The future of commercial trucking: Your favorite goods now delivered using alternative fuel
Posted: May 02, 2019 | Word Count: 450
Think about it: The food you purchased at the grocery store and cook for dinner tonight might have come from other locations around the world. Your clothes bought online might come from a manufacturing plant across the country. That package sitting outside in your entryway when you get home from work could have traveled coast-to-coast before arriving at your door.
Thanks to the trucking industry, you are able to purchase and use the things you want and need. In fact, the trucking industry is the lifeblood of the U.S. economy, with about 71 percent of all the freight tonnage moved in the U.S. being done so on trucks, according to the American Trucking Associations. As the industry saying goes: If you bought it — a truck probably brought it.
To move 10.5 billion tons of freight annually requires over 3.6 million heavy-duty Class 8 trucks and over 3.5 million truck drivers. It also takes almost 39 billion gallons of diesel fuel to move all of that freight, according to the association.
However, the trucking industry is changing with the times. With a forward-thinking mindset, transportation leaders and proactive companies are embracing the trend of using alternative-fuel vehicles such as
electric vehicles in commercial transportation.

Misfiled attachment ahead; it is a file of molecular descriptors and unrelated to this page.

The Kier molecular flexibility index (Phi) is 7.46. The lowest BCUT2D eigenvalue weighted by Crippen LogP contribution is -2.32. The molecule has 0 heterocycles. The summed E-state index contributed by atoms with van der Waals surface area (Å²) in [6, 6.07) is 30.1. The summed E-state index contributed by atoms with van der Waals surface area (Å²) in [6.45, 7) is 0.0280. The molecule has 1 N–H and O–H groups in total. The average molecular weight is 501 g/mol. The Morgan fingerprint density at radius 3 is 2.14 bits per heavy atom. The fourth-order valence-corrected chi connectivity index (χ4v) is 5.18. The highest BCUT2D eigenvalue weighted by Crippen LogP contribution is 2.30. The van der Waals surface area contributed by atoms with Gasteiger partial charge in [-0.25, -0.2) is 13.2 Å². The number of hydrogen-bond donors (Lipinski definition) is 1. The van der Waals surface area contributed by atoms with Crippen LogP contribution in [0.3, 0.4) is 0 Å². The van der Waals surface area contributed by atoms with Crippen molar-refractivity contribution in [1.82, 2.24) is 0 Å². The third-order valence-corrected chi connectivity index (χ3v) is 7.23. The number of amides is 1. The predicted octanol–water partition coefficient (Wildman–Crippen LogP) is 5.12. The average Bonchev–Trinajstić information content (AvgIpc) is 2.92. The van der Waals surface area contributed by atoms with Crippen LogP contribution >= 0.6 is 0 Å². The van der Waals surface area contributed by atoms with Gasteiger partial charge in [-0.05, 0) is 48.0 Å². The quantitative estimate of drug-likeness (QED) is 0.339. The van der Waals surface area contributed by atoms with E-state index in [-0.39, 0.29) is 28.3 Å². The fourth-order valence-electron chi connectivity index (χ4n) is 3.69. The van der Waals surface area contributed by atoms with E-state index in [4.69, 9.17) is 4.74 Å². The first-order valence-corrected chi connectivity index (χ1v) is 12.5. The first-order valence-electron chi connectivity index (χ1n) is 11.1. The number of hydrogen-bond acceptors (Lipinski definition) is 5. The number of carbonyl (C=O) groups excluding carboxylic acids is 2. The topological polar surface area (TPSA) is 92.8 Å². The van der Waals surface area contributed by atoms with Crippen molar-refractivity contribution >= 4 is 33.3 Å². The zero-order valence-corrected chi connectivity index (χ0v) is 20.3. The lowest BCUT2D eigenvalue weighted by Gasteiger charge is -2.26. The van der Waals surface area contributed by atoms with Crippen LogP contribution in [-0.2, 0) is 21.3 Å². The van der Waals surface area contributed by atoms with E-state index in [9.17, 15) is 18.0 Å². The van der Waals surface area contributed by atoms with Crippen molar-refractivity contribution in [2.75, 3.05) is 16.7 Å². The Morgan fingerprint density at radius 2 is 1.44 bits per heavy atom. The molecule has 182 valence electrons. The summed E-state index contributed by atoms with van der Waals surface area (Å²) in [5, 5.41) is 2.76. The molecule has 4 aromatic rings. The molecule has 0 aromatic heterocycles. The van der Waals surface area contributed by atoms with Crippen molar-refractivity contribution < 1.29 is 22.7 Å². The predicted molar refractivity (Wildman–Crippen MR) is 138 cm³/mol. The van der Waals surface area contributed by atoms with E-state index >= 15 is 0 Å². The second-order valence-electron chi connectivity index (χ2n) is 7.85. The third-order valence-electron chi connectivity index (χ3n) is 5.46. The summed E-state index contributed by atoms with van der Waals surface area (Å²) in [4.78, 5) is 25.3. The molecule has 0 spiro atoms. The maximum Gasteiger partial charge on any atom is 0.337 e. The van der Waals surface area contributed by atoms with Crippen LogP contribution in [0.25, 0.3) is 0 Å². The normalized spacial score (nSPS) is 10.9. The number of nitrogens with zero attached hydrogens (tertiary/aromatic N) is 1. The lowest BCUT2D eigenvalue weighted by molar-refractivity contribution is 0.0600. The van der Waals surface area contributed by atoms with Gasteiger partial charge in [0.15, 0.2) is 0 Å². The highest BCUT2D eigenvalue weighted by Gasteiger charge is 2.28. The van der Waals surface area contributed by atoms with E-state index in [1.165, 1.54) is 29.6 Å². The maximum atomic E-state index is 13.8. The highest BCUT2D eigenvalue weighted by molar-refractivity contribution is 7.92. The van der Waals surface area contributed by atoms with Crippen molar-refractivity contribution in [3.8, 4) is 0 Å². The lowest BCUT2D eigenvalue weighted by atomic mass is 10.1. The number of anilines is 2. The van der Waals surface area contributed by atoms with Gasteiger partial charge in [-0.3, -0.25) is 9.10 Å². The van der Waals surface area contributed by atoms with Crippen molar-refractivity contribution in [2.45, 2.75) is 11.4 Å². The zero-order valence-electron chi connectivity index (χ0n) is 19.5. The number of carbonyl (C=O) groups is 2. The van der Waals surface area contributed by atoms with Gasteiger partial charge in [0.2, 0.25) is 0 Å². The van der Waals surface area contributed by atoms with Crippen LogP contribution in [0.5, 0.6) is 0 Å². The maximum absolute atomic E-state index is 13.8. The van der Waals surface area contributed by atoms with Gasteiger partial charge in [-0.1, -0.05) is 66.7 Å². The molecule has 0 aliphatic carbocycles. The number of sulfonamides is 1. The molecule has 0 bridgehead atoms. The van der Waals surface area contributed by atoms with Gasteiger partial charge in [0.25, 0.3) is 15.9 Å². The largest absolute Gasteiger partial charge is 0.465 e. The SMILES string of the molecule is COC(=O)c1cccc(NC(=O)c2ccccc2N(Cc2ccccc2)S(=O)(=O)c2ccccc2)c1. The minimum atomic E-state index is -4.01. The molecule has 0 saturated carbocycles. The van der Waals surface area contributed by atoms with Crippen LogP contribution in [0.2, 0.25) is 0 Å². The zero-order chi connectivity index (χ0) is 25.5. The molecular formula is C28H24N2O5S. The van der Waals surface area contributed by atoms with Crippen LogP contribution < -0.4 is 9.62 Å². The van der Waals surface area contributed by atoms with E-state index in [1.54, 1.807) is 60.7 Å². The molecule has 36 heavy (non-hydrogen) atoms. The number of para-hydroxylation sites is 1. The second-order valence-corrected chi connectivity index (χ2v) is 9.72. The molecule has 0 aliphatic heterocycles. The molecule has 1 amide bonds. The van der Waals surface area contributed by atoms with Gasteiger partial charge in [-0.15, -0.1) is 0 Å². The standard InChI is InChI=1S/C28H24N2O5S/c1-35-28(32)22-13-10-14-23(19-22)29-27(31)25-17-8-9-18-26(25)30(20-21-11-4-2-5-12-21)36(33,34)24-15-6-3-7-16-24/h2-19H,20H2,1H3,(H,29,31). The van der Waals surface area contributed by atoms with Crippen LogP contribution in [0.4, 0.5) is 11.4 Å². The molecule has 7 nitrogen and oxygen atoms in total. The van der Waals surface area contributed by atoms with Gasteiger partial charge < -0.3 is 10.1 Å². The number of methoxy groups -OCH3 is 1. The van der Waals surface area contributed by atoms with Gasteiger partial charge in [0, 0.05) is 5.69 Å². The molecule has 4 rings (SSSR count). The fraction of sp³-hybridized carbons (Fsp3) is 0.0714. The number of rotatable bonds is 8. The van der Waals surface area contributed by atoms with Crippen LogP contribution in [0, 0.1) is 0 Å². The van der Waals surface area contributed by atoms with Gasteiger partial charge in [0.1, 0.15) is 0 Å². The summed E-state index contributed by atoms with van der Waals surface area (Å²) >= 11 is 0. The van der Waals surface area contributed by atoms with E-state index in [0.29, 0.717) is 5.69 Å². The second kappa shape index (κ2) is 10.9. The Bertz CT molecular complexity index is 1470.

You probably have heard of electric cars for personal use, and maybe you even own one yourself. These types of vehicles are designed to use a battery instead of traditional fuels, which helps eliminate tailpipe emissions.
Larger commercial vehicles like trucks and buses may also benefit from this electric technology. The switch to electricity is slowly changing commercial transportation. In the future, you might receive your food, goods and packages — either directly or indirectly — by a commercial electric truck or van rather than
diesel-powered or gasoline-fueled vehicles. While currently in limited availability, electric trucks are starting to take root in some of the larger trucking fleets.
Consider Penske Truck Leasing for example, which operates and maintains a truck fleet of more than 311,000 vehicles in North America. The company recently announced it was adding small, medium and large electric trucks to its overall fleet mix. And, it is also building out commercial electric vehicle charging stations at select California locations as a start.
Penske is an industry leader in transportation and in the areas of operating and maintaining fleets of traditionally fueled vehicles as well as alternative-fueled vehicles, which includes natural gas, propane, electric and diesel-electric hybrids.
Early introductions from truck manufacturers and large fleets like Penske are helping to re-shape the future of mobility in commercial transportation. The goods you use today that are shipped via traditional diesel trucks may one day be shipped using alternative fuels such as electricity.